Pensions are a valuable asset, particularly for older people who have amassed sizeable funds, so it will be vital to understand how they will be affected by a divorce.
How big is the pension pot?
In England and Wales, the total value of the pensions will be taken into account. This means all private and workplace pensions, and not just those that you or your ex-partner built up while you were married or in a civil partnership.
The best place to start is to list all of the different pensions you have between yourself and your former partner. Include all:
- Work pension schemes
- Personal pension funds
- State pension entitlement that is ‘protected’ under the old pre-April 2016 Additional State Pension (not the basic entitlement to new State Pension)
Entitlement under the New State Pension, which was introduced in April 2016, is based on an individual’s National Insurance contributions. This cannot be split on divorce or dissolution.
Under the pre-2016 system, however, you may have built up entitlement to both the old Basic State Pension and an Additional State Pension if you were employed.
Any amount of Additional State Pension based on earnings and National Insurance Contributions built up over the New State Pension is known as the ‘protected payment’ and can be split.
There are several ways pensions can be ‘split’ as part of a divorce settlement. It helps to understand the implications of each option.
There are a number of options available when it comes to splitting pensions.
A pension sharing order makes it possible to receive as much as 100% of your partner’s pension. It works by transferring the pension into your name or by being added to the pension scheme.
Deferred pension sharing is used if your partner has retired and is now receiving a pension but you are too young to retire and claim. Therefore, an agreement is put in place to share the pension at some point in the future.
Deferred lump sum sharing involves receiving a lump sum from the pension of your partner once they retire.
Offsetting a pension means the value of any pensions is offset against all other assets, for example, making it possible for one individual to keep the family home while the other keeps their pension.
Pension attachment order will entitle you to a share of any pension when it begins payment although you will have to wait until they start to claim it.
It is not compulsory to split pensions in a divorce. Divorcing couples can opt to come to an independent agreement rather than relying on traditional approaches to splitting pensions. Any such agreement should be based on financial and legal advice, and must be legally documented.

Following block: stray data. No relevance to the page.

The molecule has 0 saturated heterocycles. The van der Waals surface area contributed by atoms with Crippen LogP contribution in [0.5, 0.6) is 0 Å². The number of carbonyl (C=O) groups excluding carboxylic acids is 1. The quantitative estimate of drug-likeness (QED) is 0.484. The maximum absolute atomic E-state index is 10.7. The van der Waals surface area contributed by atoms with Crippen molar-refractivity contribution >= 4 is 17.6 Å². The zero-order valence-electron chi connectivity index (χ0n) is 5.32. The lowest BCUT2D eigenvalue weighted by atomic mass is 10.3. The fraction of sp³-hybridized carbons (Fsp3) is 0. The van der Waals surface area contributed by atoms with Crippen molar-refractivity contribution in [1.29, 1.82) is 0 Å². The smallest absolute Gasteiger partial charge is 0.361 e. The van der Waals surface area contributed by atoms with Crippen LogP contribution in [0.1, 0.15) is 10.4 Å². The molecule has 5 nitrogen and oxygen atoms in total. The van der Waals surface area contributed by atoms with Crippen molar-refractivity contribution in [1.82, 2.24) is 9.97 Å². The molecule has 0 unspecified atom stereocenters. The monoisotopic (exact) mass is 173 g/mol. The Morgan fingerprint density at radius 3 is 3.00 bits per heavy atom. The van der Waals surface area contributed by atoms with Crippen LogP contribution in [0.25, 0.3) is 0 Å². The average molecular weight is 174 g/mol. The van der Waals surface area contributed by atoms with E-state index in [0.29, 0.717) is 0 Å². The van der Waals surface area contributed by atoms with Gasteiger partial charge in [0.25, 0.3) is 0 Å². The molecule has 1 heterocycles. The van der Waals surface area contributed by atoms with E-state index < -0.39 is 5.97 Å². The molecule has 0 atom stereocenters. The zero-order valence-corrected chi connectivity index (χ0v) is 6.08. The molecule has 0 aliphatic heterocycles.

Which option is best?
The best option will depend on the circumstances, as well as the rules of any pension schemes.
Pension offsetting is usually the easiest option because it could be as simple as agreeing on your ex to keep their pension while you get the house and no court order is required. There is a short-term gain from having the house but it could mean that your income is reduced in the long-term.
Pension attachment orders, however, can be problematic because of the way in which you are left waiting for your ex to begin drawing their pension. There is also a lack of control over the assets while income will be susceptible to their income tax bracket.
A fair settlement can be achieved through pension sharing because part of the pension is yours and so there is no issue around control over income or assets. Therefore, assets are transferred across, providing control and a tax rate that is set at your own rate.
Divorce after retirement
If one or both of you have retired, it is possible for pension assets to be split, but there could be difficulties.
HMRC rules mean it is not possible to take a lump sum from the pension of your partner if they already receive an income.
Pensions are not shared if you are not married or in a civil partnership and this means that there is no financial protection in place. For those partnerships where there are children involved, the father will have to provide for the children but is not obliged to support his ex.
Pensions are rather complicated to many but there may come a time where you need financial advice. In those cases where pension pots are rather large, advice should be welcomed. Therefore, a financial adviser who is impartial and neutral should be used as soon as possible.
The matters contained in this article are intended to be for general information purposes only. This article does not constitute legal advice, nor is it a complete or authoritative statement of the law, and should not be treated as such. Whilst every effort is made to ensure that the information is correct, no warranty, express or implied, is given as to its accuracy and no liability is accepted for any error or omission. Before acting on any of the information contained herein, expert legal advice should be sought.